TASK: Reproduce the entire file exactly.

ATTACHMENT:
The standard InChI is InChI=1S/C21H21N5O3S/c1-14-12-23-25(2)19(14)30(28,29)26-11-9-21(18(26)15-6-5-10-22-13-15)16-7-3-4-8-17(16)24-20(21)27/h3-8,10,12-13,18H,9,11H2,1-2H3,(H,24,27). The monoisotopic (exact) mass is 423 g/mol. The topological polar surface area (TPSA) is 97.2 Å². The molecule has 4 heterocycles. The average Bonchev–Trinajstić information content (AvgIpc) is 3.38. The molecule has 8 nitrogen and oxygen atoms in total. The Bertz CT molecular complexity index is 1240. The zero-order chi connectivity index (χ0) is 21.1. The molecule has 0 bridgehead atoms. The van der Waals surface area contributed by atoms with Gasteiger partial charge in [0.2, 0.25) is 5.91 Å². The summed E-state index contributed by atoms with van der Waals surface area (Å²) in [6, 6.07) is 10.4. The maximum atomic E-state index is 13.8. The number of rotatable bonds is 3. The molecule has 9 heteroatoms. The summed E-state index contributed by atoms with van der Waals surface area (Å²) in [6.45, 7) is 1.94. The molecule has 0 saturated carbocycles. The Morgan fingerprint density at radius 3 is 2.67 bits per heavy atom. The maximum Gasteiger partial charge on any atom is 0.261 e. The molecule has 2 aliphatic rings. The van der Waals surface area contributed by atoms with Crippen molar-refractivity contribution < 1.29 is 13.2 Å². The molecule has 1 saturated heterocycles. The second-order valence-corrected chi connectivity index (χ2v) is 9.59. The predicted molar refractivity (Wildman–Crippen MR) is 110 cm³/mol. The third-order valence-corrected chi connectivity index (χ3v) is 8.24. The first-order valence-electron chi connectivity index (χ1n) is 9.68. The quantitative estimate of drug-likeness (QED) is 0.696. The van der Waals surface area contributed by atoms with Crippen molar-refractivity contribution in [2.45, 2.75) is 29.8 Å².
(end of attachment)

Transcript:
The standard InChI is InChI=1S/C21H21N5O3S/c1-14-12-23-25(2)19(14)30(28,29)26-11-9-21(18(26)15-6-5-10-22-13-15)16-7-3-4-8-17(16)24-20(21)27/h3-8,10,12-13,18H,9,11H2,1-2H3,(H,24,27). The monoisotopic (exact) mass is 423 g/mol. The topological polar surface area (TPSA) is 97.2 Å². The molecule has 4 heterocycles. The average Bonchev–Trinajstić information content (AvgIpc) is 3.38. The molecule has 8 nitrogen and oxygen atoms in total. The Bertz CT molecular complexity index is 1240. The zero-order chi connectivity index (χ0) is 21.1. The molecule has 0 bridgehead atoms. The van der Waals surface area contributed by atoms with Gasteiger partial charge in [0.2, 0.25) is 5.91 Å². The summed E-state index contributed by atoms with van der Waals surface area (Å²) in [6, 6.07) is 10.4. The maximum atomic E-state index is 13.8. The number of rotatable bonds is 3. The molecule has 9 heteroatoms. The summed E-state index contributed by atoms with van der Waals surface area (Å²) in [6.45, 7) is 1.94. The molecule has 0 saturated carbocycles. The Morgan fingerprint density at radius 3 is 2.67 bits per heavy atom. The maximum Gasteiger partial charge on any atom is 0.261 e. The molecule has 2 aliphatic rings. The van der Waals surface area contributed by atoms with Crippen molar-refractivity contribution < 1.29 is 13.2 Å². The molecule has 1 saturated heterocycles. The second-order valence-corrected chi connectivity index (χ2v) is 9.59. The predicted molar refractivity (Wildman–Crippen MR) is 110 cm³/mol. The third-order valence-corrected chi connectivity index (χ3v) is 8.24. The first-order valence-electron chi connectivity index (χ1n) is 9.68. The quantitative estimate of drug-likeness (QED) is 0.696. The van der Waals surface area contributed by atoms with Crippen molar-refractivity contribution in [2.45, 2.75) is 29.8 Å².